Nitzavim-Vayeilekh: The Song of Torah

By Moshe Sokolow
Wednesday, September 21, 2011

"Now, write for yourselves this song [shirah]; teach it to the Children of Israel and place it in their mouths . . . " (Deuteronomy 31:19)

These are the directions Moses gave to the priests and elders, in whose care he entrusted the song, with instructions to read it to the entire community of Israel on the occasion of their gathering in the Temple on the festival of Sukkot. As a working example, Moses then proceeds to teach the song himself.

We have, thus far, encountered two songs in the Torah: the song at the sea (Exodus 15) and the song of the well (Numbers 21:17).  A third song, Ha'azinu (Hearken ye heavens), is forthcoming in the very next chapter (Deuteronomy 32:1). To which song is Moses referring?

Medieval exegetes, by overwhelming consensus, identified Moses's song as Ha'azinu.  But the Talmud (tractate Nedarim 38a) declares that the entire Torah is the song. This troubles Rabbi Naftali Zvi Yehudah Berlin ("the Netziv," 1816-1893), dean of the eminent Volozhin yeshiva and author of a Torah commentary entitled Ha'amek Davar (A Matter Profound). In its preface, he asks rhetorically how the entire Torah could be designated a song when it is not written as poetry? 

His response is that in fact, the Torah possesses "both the nature and singularity of poetry, which is to speak in lyrical language":

Everyone who is knowledgeable and has some education knows that lyrical prose is distinguished from narrative prose in two ways that pertain to their nature and singularity: (a) Poetic descriptions are not as comprehensive as prose and require marginal annotations . . . ; and (b) There is a tendency to embellish poetry with allusions that are extraneous to the poem itself—such as acrostics—a characteristic that is exclusive to poetry and not to narrative prose.

By equating the Torah with poetry, the Netziv was seeking to address the concerns that were motivating criticism of the talmudic-rabbinic tradition—namely that its directives and constraints were conclusions that were read (often forcibly) into the Torah rather than growing out of it naturally. His counter-argument is that the meaning that critics mistook to be superimposed on the text was either masked by the lyrical nature of biblical prose (even in its legislative portions!) or derived from the ostensibly extraneous allusions adorning its presentation.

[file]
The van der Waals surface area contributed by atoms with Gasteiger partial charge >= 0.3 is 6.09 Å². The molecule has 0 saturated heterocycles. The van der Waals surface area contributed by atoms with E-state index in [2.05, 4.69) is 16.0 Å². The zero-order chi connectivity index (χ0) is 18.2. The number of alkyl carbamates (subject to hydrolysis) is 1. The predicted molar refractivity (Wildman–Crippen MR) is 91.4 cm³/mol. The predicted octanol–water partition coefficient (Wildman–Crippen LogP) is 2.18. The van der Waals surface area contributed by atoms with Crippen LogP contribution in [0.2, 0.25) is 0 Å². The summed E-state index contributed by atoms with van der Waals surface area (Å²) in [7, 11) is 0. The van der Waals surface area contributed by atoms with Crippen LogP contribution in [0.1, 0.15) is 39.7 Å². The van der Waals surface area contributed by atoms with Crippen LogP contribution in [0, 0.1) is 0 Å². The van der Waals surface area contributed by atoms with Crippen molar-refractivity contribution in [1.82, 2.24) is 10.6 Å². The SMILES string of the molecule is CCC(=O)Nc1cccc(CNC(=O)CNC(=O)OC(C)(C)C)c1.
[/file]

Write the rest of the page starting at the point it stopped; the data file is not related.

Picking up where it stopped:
In so doing, the Netziv was following in the pioneering path blazed a generation earlier by Rabbi Yaakov Zvi Meklenburg of Koenigsberg (1785-1865), author of the Torah commentary Hak'tav V'hakabbalah (The Text and the Tradition), who sought to deflect the similar assaults of the Enlightenment as follows:

Do you not know, Children of Israel, have you not heard, Community of Jeshurun; there is a great advantage to the spoken word over that which is only written . . . The speaker's manner of discourse, his posture while speaking, the tensing and relaxing of his elocution—these all are keys in the listeners' hands to open the chambers in which the speaker's thoughts lie dormant.

Just as a speaker's "body language" is as integral to a speech's delivery as the words themselves, so does the Kabbalah, the talmudic-midrashic tradition, reveal insights into the text that are an authentic part of its original delivery—if undetectable from its literal meanings.

The song of Torah, then, is hardly static. While its libretto never changes, it can take innumerable melodies—provided those melodies are consistent with the traditions of the community choosing to endow its particular prose with the singularity of poetry. 

Moshe Sokolow, professor of Jewish education at the Azrieli Graduate School of Yeshiva University, is the author of Studies in the Weekly Parashah Based on the Lessons of Nehama Leibowitz (2008).


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